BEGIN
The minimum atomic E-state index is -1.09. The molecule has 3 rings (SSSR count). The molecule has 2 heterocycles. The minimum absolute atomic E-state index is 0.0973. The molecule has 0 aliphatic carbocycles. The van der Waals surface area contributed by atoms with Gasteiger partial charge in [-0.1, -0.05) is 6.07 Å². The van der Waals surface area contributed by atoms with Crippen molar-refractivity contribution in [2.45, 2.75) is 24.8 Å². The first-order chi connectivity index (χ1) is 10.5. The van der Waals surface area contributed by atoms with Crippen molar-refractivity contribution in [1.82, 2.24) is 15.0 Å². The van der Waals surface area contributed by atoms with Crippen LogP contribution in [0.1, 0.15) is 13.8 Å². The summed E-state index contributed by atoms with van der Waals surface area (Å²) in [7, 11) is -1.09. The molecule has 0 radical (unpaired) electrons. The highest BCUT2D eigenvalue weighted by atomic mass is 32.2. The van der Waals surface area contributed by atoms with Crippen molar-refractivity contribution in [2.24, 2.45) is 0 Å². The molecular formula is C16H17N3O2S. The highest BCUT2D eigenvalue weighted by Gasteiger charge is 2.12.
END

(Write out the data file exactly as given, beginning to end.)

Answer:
The minimum atomic E-state index is -1.09. The molecule has 3 rings (SSSR count). The molecule has 2 heterocycles. The minimum absolute atomic E-state index is 0.0973. The molecule has 0 aliphatic carbocycles. The van der Waals surface area contributed by atoms with Gasteiger partial charge in [-0.1, -0.05) is 6.07 Å². The van der Waals surface area contributed by atoms with Crippen molar-refractivity contribution in [2.45, 2.75) is 24.8 Å². The first-order chi connectivity index (χ1) is 10.5. The van der Waals surface area contributed by atoms with Crippen molar-refractivity contribution in [1.82, 2.24) is 15.0 Å². The van der Waals surface area contributed by atoms with Crippen LogP contribution in [0.1, 0.15) is 13.8 Å². The summed E-state index contributed by atoms with van der Waals surface area (Å²) in [7, 11) is -1.09. The molecule has 0 radical (unpaired) electrons. The highest BCUT2D eigenvalue weighted by atomic mass is 32.2. The van der Waals surface area contributed by atoms with Crippen molar-refractivity contribution in [2.24, 2.45) is 0 Å². The molecular formula is C16H17N3O2S. The highest BCUT2D eigenvalue weighted by Gasteiger charge is 2.12.